Great Lent is Upon Us

Mother Maria of Paris
Mother Maria of Paris

The weeks prior to the start of Great Lent are all about preparing us for what is to come.  I always like to say that in the Orthodox Church we prepare to prepare, and then we prepare, and then we celebrate and this is what we are witnessing in these preparation weeks. Each week has a theme such as humility, repentance, forgiveness and last Sunday’s theme, Judgment.  The Gospel pericope comes from the twenty-fifth chapter of St. Mark.  Jesus is telling those listening of what will happen on the last day as people are separated out from sheep and goats and the criteria for the separation.

‘Come, O blessed of my Father, inherit the kingdom prepared for you from the foundation of the world; for I was hungry and you gave me food, I was thirsty and you gave me drink, I was a stranger and you welcomed me, I was naked and you clothed me, I was sick and you visited me, I was in prison and you came to me.’

In the story, there is a question about when we saw you this way and did not help and Jesus’ response is that we should do this to everyone.  In the end, he says this as a judgment:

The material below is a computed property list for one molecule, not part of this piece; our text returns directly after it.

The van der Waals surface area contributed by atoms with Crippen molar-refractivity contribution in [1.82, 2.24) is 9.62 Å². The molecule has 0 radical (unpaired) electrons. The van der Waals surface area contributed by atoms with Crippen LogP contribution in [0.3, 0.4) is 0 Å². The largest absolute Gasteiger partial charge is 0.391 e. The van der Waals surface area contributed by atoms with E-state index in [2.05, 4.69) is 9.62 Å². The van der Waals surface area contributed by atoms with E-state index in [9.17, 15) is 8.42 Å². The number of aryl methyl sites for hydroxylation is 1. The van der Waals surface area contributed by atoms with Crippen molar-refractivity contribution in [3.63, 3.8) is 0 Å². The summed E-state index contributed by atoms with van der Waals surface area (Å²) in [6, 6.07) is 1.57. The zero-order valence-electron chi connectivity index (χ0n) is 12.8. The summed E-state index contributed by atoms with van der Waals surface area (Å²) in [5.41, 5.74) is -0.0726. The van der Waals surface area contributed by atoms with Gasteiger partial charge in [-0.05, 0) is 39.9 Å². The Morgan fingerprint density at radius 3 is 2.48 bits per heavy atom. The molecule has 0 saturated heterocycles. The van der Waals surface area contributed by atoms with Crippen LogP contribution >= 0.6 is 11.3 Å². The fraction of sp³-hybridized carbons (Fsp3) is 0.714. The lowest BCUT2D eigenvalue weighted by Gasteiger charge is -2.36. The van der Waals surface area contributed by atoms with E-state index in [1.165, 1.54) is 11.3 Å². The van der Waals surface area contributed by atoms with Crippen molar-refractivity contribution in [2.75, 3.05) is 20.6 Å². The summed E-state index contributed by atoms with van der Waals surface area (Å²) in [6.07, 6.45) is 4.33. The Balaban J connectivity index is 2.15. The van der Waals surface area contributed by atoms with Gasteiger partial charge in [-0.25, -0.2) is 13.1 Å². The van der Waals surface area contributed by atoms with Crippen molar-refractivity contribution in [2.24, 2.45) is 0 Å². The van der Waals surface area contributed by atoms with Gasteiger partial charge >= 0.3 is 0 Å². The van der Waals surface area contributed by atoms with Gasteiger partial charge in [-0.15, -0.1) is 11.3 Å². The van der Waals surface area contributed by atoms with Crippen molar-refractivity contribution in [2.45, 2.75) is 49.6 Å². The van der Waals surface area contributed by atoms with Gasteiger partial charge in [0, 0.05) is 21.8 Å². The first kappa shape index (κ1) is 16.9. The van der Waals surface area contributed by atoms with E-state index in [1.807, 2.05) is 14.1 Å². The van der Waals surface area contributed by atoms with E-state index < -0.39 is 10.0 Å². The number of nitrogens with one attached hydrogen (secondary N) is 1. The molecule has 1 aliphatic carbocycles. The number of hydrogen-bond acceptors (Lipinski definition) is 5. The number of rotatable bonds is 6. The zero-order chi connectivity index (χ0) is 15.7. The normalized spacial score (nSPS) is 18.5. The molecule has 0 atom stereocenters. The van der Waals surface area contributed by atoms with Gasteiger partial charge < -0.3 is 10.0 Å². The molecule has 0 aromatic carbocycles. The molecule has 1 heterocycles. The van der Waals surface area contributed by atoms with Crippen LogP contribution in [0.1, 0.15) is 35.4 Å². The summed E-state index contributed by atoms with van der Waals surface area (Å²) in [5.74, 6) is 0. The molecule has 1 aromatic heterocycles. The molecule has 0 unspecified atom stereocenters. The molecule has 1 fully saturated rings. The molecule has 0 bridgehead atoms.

‘Depart from me, you cursed, into the eternal fire prepared for the devil and his angels; for I was hungry, and you gave me no food, I was thirsty and you gave me no drink, I was a stranger and you did not welcome me, naked and you did not clothe me, sick and in prison and you did not visit me.’

During the season of Great Lent, we tend to focus on the superficial.  I am going to give up this, or I am going to give up that.  We give up nothing of consequence and as soon as the season is complete return to that behavior.  Why not give up being critical of others, or why not adopt a prayer routine or a Scripture reading habit.

In the Orthodox Church, we focus on the abstinence from certain food items, and it consumes us to the point that we miss the point entirely.  Why not fast with our eyes, with our ears, and with our tongues?

One of my favorite saints of the Church is Mother Maria of Paris.  I have written about her life before, so I will not go into that here.  There is one quote from her that has stuck with me, and I believe is the essence of the spiritual life of a Christian and I will end with the quote.

“At the last judgment I shall not be asked if I was successful in my ascetic exercises or how many prostrations I made in the course of my prayers. I shall be asked one thing – did I feed the hungry, clothe the naked, visit the sick and the prisoners – that is all I shall be asked.”

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